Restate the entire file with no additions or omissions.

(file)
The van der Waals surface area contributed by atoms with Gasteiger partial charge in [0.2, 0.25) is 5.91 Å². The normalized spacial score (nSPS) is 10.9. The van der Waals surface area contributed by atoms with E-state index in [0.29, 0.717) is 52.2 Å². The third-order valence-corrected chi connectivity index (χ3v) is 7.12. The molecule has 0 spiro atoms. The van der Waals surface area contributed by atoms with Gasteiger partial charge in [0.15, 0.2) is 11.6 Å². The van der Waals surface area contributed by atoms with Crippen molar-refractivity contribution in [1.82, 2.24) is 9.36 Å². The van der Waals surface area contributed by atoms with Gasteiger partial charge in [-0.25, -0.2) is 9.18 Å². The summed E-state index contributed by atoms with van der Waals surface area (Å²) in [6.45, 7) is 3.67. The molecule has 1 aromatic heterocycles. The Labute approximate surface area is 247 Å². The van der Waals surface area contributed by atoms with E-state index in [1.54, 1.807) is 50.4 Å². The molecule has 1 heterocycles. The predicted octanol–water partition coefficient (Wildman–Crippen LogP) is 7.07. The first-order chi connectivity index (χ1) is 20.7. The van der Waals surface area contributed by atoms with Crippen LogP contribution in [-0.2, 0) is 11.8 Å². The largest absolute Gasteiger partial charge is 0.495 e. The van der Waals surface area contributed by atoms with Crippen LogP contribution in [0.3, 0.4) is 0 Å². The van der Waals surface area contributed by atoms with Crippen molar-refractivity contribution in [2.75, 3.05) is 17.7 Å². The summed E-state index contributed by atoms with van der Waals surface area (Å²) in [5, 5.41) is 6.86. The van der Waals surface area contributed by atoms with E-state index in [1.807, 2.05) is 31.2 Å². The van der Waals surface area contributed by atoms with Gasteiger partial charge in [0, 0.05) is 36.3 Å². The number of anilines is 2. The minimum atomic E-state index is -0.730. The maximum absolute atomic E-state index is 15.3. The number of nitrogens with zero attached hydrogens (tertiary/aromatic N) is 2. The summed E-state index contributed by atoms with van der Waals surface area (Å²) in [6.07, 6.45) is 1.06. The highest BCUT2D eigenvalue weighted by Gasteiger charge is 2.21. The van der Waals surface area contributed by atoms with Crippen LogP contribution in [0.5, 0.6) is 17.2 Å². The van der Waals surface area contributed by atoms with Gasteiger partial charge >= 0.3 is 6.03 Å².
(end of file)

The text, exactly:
The van der Waals surface area contributed by atoms with Gasteiger partial charge in [0.2, 0.25) is 5.91 Å². The normalized spacial score (nSPS) is 10.9. The van der Waals surface area contributed by atoms with E-state index in [0.29, 0.717) is 52.2 Å². The third-order valence-corrected chi connectivity index (χ3v) is 7.12. The molecule has 0 spiro atoms. The van der Waals surface area contributed by atoms with Gasteiger partial charge in [0.15, 0.2) is 11.6 Å². The van der Waals surface area contributed by atoms with Crippen molar-refractivity contribution in [1.82, 2.24) is 9.36 Å². The van der Waals surface area contributed by atoms with Gasteiger partial charge in [-0.25, -0.2) is 9.18 Å². The summed E-state index contributed by atoms with van der Waals surface area (Å²) in [6.45, 7) is 3.67. The molecule has 1 aromatic heterocycles. The Labute approximate surface area is 247 Å². The van der Waals surface area contributed by atoms with E-state index in [1.54, 1.807) is 50.4 Å². The molecule has 1 heterocycles. The predicted octanol–water partition coefficient (Wildman–Crippen LogP) is 7.07. The first-order chi connectivity index (χ1) is 20.7. The van der Waals surface area contributed by atoms with Crippen LogP contribution in [-0.2, 0) is 11.8 Å². The largest absolute Gasteiger partial charge is 0.495 e. The van der Waals surface area contributed by atoms with Crippen LogP contribution in [0.3, 0.4) is 0 Å². The van der Waals surface area contributed by atoms with Crippen molar-refractivity contribution in [2.75, 3.05) is 17.7 Å². The summed E-state index contributed by atoms with van der Waals surface area (Å²) in [5, 5.41) is 6.86. The van der Waals surface area contributed by atoms with E-state index in [1.807, 2.05) is 31.2 Å². The van der Waals surface area contributed by atoms with Gasteiger partial charge in [0, 0.05) is 36.3 Å². The number of anilines is 2. The minimum atomic E-state index is -0.730. The maximum absolute atomic E-state index is 15.3. The number of nitrogens with zero attached hydrogens (tertiary/aromatic N) is 2. The summed E-state index contributed by atoms with van der Waals surface area (Å²) in [6.07, 6.45) is 1.06. The highest BCUT2D eigenvalue weighted by Gasteiger charge is 2.21. The van der Waals surface area contributed by atoms with Crippen LogP contribution in [0.5, 0.6) is 17.2 Å². The van der Waals surface area contributed by atoms with Gasteiger partial charge >= 0.3 is 6.03 Å².